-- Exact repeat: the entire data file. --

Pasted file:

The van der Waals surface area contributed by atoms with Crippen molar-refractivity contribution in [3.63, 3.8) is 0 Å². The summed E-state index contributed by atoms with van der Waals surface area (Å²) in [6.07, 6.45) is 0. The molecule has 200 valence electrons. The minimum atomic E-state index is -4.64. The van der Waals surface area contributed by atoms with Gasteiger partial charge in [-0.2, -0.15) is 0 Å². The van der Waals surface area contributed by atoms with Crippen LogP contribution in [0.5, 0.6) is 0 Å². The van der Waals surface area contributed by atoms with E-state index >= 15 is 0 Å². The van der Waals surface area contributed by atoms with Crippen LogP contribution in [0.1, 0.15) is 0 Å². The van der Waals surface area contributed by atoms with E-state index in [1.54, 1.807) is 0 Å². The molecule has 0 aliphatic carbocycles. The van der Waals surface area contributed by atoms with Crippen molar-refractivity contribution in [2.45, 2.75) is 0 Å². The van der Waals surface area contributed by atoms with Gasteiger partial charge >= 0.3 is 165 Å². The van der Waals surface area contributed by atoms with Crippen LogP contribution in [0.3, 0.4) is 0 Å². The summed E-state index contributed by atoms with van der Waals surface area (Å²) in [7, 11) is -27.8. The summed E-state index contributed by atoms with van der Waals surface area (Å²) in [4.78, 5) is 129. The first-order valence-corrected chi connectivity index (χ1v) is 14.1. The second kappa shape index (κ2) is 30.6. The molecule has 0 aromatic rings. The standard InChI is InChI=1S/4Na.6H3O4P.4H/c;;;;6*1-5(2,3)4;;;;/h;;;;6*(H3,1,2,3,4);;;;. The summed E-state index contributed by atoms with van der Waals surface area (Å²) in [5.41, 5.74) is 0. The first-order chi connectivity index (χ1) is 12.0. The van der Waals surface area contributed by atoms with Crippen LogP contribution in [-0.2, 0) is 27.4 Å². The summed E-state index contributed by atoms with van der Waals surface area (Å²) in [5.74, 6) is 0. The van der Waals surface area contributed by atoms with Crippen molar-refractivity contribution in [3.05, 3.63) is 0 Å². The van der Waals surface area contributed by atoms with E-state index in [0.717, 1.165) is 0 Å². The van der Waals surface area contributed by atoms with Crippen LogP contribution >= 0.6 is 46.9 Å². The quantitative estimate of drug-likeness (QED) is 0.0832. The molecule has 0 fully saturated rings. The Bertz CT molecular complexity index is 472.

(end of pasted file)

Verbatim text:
The van der Waals surface area contributed by atoms with Crippen molar-refractivity contribution in [3.63, 3.8) is 0 Å². The summed E-state index contributed by atoms with van der Waals surface area (Å²) in [6.07, 6.45) is 0. The molecule has 200 valence electrons. The minimum atomic E-state index is -4.64. The van der Waals surface area contributed by atoms with Gasteiger partial charge in [-0.2, -0.15) is 0 Å². The van der Waals surface area contributed by atoms with Crippen LogP contribution in [0.5, 0.6) is 0 Å². The van der Waals surface area contributed by atoms with E-state index >= 15 is 0 Å². The van der Waals surface area contributed by atoms with Crippen LogP contribution in [0.1, 0.15) is 0 Å². The van der Waals surface area contributed by atoms with E-state index in [1.54, 1.807) is 0 Å². The molecule has 0 aliphatic carbocycles. The van der Waals surface area contributed by atoms with Crippen molar-refractivity contribution in [2.45, 2.75) is 0 Å². The van der Waals surface area contributed by atoms with Gasteiger partial charge >= 0.3 is 165 Å². The van der Waals surface area contributed by atoms with Crippen LogP contribution in [0.3, 0.4) is 0 Å². The summed E-state index contributed by atoms with van der Waals surface area (Å²) in [7, 11) is -27.8. The summed E-state index contributed by atoms with van der Waals surface area (Å²) in [4.78, 5) is 129. The first-order valence-corrected chi connectivity index (χ1v) is 14.1. The second kappa shape index (κ2) is 30.6. The molecule has 0 aromatic rings. The standard InChI is InChI=1S/4Na.6H3O4P.4H/c;;;;6*1-5(2,3)4;;;;/h;;;;6*(H3,1,2,3,4);;;;. The summed E-state index contributed by atoms with van der Waals surface area (Å²) in [5.41, 5.74) is 0. The first-order chi connectivity index (χ1) is 12.0. The van der Waals surface area contributed by atoms with Crippen LogP contribution in [-0.2, 0) is 27.4 Å². The summed E-state index contributed by atoms with van der Waals surface area (Å²) in [5.74, 6) is 0. The van der Waals surface area contributed by atoms with Crippen molar-refractivity contribution in [3.05, 3.63) is 0 Å². The van der Waals surface area contributed by atoms with E-state index in [0.717, 1.165) is 0 Å². The van der Waals surface area contributed by atoms with Crippen LogP contribution >= 0.6 is 46.9 Å². The quantitative estimate of drug-likeness (QED) is 0.0832. The molecule has 0 fully saturated rings. The Bertz CT molecular complexity index is 472.